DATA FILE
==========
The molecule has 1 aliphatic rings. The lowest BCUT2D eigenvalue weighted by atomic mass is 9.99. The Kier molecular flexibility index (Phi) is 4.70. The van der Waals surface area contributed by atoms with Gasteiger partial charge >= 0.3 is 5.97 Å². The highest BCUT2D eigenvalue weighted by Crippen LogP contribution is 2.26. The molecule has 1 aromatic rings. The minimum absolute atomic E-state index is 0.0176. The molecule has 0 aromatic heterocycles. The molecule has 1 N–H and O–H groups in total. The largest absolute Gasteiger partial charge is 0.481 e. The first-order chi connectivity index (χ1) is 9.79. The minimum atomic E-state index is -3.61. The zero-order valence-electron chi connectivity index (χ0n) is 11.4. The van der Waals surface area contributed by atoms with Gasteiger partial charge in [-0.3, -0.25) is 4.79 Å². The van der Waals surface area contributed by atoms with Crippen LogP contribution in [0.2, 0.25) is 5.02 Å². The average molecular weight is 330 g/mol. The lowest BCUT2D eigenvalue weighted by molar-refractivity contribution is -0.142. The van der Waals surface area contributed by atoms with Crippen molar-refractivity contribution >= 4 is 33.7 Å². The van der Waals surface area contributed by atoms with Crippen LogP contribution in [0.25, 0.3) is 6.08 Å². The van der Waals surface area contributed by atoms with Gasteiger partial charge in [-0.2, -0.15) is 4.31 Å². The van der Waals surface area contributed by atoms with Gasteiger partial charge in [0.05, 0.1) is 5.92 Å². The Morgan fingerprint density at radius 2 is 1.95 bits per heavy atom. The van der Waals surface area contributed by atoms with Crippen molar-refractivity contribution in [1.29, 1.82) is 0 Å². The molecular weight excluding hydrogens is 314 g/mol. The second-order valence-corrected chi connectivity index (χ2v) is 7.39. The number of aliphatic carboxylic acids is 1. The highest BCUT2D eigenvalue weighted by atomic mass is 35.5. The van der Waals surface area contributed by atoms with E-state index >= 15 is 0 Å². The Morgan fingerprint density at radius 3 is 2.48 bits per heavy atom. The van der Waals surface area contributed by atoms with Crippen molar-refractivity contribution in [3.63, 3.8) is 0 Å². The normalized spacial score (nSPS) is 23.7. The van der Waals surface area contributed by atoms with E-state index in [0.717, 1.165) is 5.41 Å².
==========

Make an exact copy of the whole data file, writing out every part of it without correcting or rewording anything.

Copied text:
The molecule has 1 aliphatic rings. The lowest BCUT2D eigenvalue weighted by atomic mass is 9.99. The Kier molecular flexibility index (Phi) is 4.70. The van der Waals surface area contributed by atoms with Gasteiger partial charge >= 0.3 is 5.97 Å². The highest BCUT2D eigenvalue weighted by Crippen LogP contribution is 2.26. The molecule has 1 aromatic rings. The minimum absolute atomic E-state index is 0.0176. The molecule has 0 aromatic heterocycles. The molecule has 1 N–H and O–H groups in total. The largest absolute Gasteiger partial charge is 0.481 e. The first-order chi connectivity index (χ1) is 9.79. The minimum atomic E-state index is -3.61. The zero-order valence-electron chi connectivity index (χ0n) is 11.4. The van der Waals surface area contributed by atoms with Gasteiger partial charge in [-0.3, -0.25) is 4.79 Å². The van der Waals surface area contributed by atoms with Crippen LogP contribution in [0.2, 0.25) is 5.02 Å². The average molecular weight is 330 g/mol. The lowest BCUT2D eigenvalue weighted by molar-refractivity contribution is -0.142. The van der Waals surface area contributed by atoms with Crippen molar-refractivity contribution >= 4 is 33.7 Å². The van der Waals surface area contributed by atoms with Crippen LogP contribution in [0.25, 0.3) is 6.08 Å². The van der Waals surface area contributed by atoms with Gasteiger partial charge in [-0.2, -0.15) is 4.31 Å². The van der Waals surface area contributed by atoms with Gasteiger partial charge in [0.05, 0.1) is 5.92 Å². The Morgan fingerprint density at radius 2 is 1.95 bits per heavy atom. The van der Waals surface area contributed by atoms with Crippen molar-refractivity contribution in [1.29, 1.82) is 0 Å². The molecular weight excluding hydrogens is 314 g/mol. The second-order valence-corrected chi connectivity index (χ2v) is 7.39. The number of aliphatic carboxylic acids is 1. The highest BCUT2D eigenvalue weighted by atomic mass is 35.5. The van der Waals surface area contributed by atoms with E-state index >= 15 is 0 Å². The Morgan fingerprint density at radius 3 is 2.48 bits per heavy atom. The van der Waals surface area contributed by atoms with Crippen molar-refractivity contribution in [3.63, 3.8) is 0 Å². The normalized spacial score (nSPS) is 23.7. The van der Waals surface area contributed by atoms with E-state index in [0.717, 1.165) is 5.41 Å².